Pictured (l to r): Georgia Trust President and CEO Mark C. McDonald, Atlanta Land Trust Executive Director Amanda Rhein, Atlanta Land Trust Chairman Christopher Norman.

The Georgia Trust for Historic Preservation held a project kickoff ceremony on Wednesday, Feb. 13, to mark the beginning of rehabilitation of two historic properties near the Atlanta BeltLine Westside Trail.
After construction is completed, the homes will be placed in the Atlanta Land Trust to create permanent affordable housing. Remarks were given by Georgia Trust President Mark C. McDonald, Atlanta Land Trust Chairman Christopher Norman and Chief Housing Officer of the City of Atlanta Terri Lee. After remarks, the house at 1138 Harwell Street in Atlanta’s Washington Park was open for tours. Attendees included representatives from the Atlanta Land Trust, Invest Atlanta and Southface.
In March 2018, the Georgia Trust for Historic Preservation launched its West Atlanta Preservation Initiative, a program that aims to revitalize neighborhoods affordably and sustainably without displacing longtime residents, by purchasing two historic houses on the Westside with plans to rehabilitate and sell as affordable housing. The Trust is partnering with the Atlanta Land Trust to provide permanent affordability for the future owners of properties that will be rehabilitated through the Initiative. Major funding of the project is being provided by The 1772 Foundation, the Thalia and Michael C. Carlos Foundation, and the Georgia Power Foundation.
Both properties were purchased from the family of Edward Johnson, a longtime resident of the community who served during World War II as a ground school instructor with the Tuskegee Airmen. A longstanding member of Friendship Baptist Church—a historic black church displaced by the Mercedes-Benz Stadium—Johnson became the first black licensed master electrician in the city of Atlanta. In 1947 he started his own business, Johnson and Wood Electric Company, in partnership with Charles Wood, Sr., a fellow Tuskegee graduate. Their company wired homes and businesses, did repairs, and served as a training ground for young black electricians. After retiring, Johnson continued to work weekends at the Clark Atlanta University power plant until he stopped at the age of 80.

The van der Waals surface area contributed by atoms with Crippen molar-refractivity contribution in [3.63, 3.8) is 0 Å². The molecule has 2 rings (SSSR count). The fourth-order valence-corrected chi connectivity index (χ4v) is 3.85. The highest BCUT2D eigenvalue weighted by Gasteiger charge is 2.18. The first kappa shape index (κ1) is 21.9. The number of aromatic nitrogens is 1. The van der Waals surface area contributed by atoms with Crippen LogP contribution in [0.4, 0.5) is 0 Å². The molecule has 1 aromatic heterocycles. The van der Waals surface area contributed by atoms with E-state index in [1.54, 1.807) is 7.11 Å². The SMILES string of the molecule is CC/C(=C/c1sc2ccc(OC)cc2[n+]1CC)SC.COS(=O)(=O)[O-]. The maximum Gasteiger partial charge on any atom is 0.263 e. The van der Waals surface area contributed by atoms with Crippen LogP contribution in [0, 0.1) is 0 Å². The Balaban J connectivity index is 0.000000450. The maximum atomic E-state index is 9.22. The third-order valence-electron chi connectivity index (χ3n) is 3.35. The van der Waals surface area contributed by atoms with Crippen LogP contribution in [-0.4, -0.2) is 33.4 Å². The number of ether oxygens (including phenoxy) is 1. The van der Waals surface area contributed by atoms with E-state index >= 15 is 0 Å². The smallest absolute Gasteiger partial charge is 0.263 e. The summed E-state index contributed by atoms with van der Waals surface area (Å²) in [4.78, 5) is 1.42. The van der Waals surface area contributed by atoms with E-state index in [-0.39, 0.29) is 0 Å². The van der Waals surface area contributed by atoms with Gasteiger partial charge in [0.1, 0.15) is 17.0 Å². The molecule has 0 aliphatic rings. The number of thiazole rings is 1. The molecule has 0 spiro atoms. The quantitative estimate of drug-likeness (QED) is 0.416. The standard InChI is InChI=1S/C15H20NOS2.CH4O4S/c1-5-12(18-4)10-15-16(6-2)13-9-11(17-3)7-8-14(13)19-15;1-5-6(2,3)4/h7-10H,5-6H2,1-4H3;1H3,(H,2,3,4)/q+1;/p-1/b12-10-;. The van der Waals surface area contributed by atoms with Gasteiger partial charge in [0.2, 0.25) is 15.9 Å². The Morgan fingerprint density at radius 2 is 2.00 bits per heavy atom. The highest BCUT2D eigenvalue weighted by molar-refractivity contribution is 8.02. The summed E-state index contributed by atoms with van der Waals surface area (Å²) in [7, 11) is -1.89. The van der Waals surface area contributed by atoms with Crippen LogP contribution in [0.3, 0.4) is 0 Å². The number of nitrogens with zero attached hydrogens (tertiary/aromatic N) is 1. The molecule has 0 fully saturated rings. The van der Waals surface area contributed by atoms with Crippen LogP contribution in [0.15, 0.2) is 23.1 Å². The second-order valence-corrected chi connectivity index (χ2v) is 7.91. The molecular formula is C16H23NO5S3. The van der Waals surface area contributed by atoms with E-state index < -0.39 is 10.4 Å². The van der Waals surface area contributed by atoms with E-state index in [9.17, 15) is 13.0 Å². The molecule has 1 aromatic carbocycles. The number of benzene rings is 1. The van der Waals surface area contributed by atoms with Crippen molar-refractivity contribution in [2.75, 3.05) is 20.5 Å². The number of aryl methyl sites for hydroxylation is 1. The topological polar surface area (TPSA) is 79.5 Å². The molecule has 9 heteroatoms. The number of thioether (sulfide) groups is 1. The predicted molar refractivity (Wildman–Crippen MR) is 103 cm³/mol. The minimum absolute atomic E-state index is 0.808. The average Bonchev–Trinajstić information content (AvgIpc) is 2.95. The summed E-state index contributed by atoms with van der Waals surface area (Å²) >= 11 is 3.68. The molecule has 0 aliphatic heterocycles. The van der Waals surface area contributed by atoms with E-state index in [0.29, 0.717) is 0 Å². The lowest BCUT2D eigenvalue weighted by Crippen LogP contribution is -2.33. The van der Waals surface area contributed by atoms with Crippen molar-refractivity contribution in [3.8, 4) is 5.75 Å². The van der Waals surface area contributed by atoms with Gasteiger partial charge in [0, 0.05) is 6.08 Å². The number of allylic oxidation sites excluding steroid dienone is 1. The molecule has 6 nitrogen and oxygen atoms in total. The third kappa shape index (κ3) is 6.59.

The houses will undergo a sustainable rehabilitation following the EarthCraft Sustainable Preservation program, a set of construction standards and guidelines created by the Georgia Trust and Southface to make historic homes more energy efficient.
After construction is completed, the two houses will be sold to low-to-moderate income families and placed in the Atlanta Land Trust to ensure permanent affordability. Preservation easements will be placed on the homes to protect them from demolition or insensitive alterations in perpetuity.
The Washington Park house at 1138 Harwell Street was built in 1953 for Edward Johnson, who raised his family in the home. Located adjacent to the Westside Beltline, the house contains 1,500 square feet with three bedrooms.
The house at 1575 Mozley Place in the Mozley Park neighborhood is a two-bedroom bungalow that was built in the 1920s and contains 1,300 square feet. An addition will be added to the back to create a third bedroom and second bathroom.

Collin Kelley

Collin Kelley has been the editor of Atlanta Intown for two decades and has been a journalist and freelance writer for 35 years. He’s also an award-winning poet and novelist.